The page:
The climate was ripe for such a simple innovation. Barney’s Beanery on Route 66 had been serving lots of chili since the 1930’s, and the true Los Angeles chili icon Tommy’s wouldn’t arrive until 1946. That puts Art and his chili dogs squarely in the middle of a hot dog moment.
A caseless dog would blend seamlessly with the chili and bun for perfect flavor experience
Folks from the surrounding neighborhood began to flock to Art's for the signature dog, which was presented without its natural casing, and thus none of the signature 'snap' most folks look for in a quality dog. The thought was that a caseless dog would blend seamlessly with the chili and bun for perfect flavor experience.
The persistent popularity of Art's Famous Chili Dog Stand was certainly not lost on the man himself, who spent years building his business within the local South LA community, even as the demographics and civic leaders of the time evolved. You can still find photos of Elkind on the walls inside the blue and white walk-up, shaking hands with the mayor in one shot, or smiling behind his original stand in another.
About two years after Elkind's death in 1990, on April 29, 1992, Art's Famous Chili Dog Stand found itself in the midst of a moment that would overshadow everything that came before. In a now famous case, a verdict was reached in the Rodney King case that acquitted the four police officers who had been captured on camera brutally beating King. The jury's decision in that case would go on to spark the historic and tragic Rodney King riots, which began to break out in large swaths of Los Angeles almost immediately. Armed national guards patrolled the streets for nearly a week in an attempt to maintain peace.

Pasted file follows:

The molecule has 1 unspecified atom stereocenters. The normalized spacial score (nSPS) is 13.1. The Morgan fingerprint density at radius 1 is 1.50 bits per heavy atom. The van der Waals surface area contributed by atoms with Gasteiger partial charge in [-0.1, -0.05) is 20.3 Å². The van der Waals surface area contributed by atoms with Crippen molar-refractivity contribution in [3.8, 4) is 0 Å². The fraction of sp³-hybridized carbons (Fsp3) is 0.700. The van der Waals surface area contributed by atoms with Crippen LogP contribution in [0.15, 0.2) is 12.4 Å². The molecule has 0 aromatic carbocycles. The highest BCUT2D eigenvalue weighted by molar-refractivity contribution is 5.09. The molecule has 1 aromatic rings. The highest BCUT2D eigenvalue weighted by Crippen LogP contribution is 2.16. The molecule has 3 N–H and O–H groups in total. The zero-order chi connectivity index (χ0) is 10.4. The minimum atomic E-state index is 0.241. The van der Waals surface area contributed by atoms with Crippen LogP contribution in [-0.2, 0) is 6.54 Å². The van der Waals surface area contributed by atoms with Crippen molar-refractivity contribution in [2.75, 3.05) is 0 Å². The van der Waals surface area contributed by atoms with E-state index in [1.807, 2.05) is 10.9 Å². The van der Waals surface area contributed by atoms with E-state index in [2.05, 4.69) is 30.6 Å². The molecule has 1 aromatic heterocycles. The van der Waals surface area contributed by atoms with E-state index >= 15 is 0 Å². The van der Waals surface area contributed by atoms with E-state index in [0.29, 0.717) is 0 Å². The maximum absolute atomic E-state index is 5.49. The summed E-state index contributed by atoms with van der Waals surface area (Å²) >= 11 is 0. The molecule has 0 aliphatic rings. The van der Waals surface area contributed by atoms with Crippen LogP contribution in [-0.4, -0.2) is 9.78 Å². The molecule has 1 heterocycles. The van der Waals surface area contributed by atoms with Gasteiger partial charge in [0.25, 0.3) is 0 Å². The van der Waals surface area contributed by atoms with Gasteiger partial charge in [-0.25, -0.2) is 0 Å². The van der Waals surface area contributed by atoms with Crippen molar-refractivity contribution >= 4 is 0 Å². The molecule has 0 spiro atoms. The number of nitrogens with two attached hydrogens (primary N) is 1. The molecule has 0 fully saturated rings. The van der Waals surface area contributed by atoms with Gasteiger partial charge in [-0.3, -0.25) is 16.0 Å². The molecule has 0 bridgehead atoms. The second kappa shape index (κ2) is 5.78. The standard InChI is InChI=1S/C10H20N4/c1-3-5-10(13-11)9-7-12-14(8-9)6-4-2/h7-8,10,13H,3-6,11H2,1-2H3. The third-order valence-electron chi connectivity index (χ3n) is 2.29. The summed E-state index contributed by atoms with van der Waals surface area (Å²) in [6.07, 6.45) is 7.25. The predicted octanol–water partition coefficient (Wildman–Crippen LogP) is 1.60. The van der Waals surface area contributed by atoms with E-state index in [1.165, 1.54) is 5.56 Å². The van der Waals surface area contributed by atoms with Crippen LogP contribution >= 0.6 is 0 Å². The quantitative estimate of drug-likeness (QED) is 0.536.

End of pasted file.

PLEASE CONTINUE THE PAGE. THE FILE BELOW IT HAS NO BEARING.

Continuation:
Among the first and most troubling acts to emerge from the riots that day was the beating of truck driver Reginald Denny, who was pulled from his rig in the middle of the intersection of Florence and Normandie, just feet from the front door of Art's. Unable to intervene, police officers watched as Denny was beaten in the street. Eventually, several people from the neighborhood who were watching helicopter news footage streaming live to their televisions ran out to stop the violence themselves.